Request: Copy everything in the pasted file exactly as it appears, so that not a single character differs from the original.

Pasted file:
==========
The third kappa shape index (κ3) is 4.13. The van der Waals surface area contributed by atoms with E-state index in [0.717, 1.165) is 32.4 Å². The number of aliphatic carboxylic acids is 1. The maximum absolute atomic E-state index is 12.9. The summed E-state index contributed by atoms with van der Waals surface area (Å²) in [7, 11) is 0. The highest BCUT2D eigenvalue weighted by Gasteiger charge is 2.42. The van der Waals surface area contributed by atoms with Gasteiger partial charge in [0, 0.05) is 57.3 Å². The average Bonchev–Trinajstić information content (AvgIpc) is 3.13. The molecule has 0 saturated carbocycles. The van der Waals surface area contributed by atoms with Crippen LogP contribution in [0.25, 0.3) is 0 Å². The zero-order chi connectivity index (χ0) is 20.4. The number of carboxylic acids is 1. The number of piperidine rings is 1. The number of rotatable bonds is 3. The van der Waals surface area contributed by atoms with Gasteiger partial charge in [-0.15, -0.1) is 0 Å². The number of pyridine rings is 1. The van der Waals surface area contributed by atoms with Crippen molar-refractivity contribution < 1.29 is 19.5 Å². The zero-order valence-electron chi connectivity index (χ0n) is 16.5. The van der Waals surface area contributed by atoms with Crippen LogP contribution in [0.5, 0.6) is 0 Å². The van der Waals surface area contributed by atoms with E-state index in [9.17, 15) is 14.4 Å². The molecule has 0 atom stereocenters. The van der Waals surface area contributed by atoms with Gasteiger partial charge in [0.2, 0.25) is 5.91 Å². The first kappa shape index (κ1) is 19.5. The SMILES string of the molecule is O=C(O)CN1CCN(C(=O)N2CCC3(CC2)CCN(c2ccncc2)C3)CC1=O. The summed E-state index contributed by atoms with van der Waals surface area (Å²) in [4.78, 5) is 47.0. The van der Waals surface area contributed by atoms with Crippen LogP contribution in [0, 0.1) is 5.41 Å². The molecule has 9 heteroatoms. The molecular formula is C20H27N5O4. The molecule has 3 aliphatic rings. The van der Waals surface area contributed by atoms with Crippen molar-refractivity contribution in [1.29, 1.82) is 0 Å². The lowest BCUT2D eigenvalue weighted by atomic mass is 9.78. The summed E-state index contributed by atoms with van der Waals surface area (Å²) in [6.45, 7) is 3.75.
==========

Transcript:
The third kappa shape index (κ3) is 4.13. The van der Waals surface area contributed by atoms with E-state index in [0.717, 1.165) is 32.4 Å². The number of aliphatic carboxylic acids is 1. The maximum absolute atomic E-state index is 12.9. The summed E-state index contributed by atoms with van der Waals surface area (Å²) in [7, 11) is 0. The highest BCUT2D eigenvalue weighted by Gasteiger charge is 2.42. The van der Waals surface area contributed by atoms with Gasteiger partial charge in [0, 0.05) is 57.3 Å². The average Bonchev–Trinajstić information content (AvgIpc) is 3.13. The molecule has 0 saturated carbocycles. The van der Waals surface area contributed by atoms with Crippen LogP contribution in [0.25, 0.3) is 0 Å². The zero-order chi connectivity index (χ0) is 20.4. The number of carboxylic acids is 1. The number of piperidine rings is 1. The number of rotatable bonds is 3. The van der Waals surface area contributed by atoms with Gasteiger partial charge in [-0.15, -0.1) is 0 Å². The number of pyridine rings is 1. The van der Waals surface area contributed by atoms with Crippen molar-refractivity contribution < 1.29 is 19.5 Å². The zero-order valence-electron chi connectivity index (χ0n) is 16.5. The van der Waals surface area contributed by atoms with Crippen LogP contribution in [0.5, 0.6) is 0 Å². The van der Waals surface area contributed by atoms with E-state index in [9.17, 15) is 14.4 Å². The molecule has 0 atom stereocenters. The van der Waals surface area contributed by atoms with Gasteiger partial charge in [0.2, 0.25) is 5.91 Å². The first kappa shape index (κ1) is 19.5. The SMILES string of the molecule is O=C(O)CN1CCN(C(=O)N2CCC3(CC2)CCN(c2ccncc2)C3)CC1=O. The summed E-state index contributed by atoms with van der Waals surface area (Å²) in [4.78, 5) is 47.0. The van der Waals surface area contributed by atoms with Crippen LogP contribution in [0, 0.1) is 5.41 Å². The molecule has 9 heteroatoms. The molecular formula is C20H27N5O4. The molecule has 3 aliphatic rings. The van der Waals surface area contributed by atoms with Crippen molar-refractivity contribution in [1.29, 1.82) is 0 Å². The lowest BCUT2D eigenvalue weighted by atomic mass is 9.78. The summed E-state index contributed by atoms with van der Waals surface area (Å²) in [6.45, 7) is 3.75.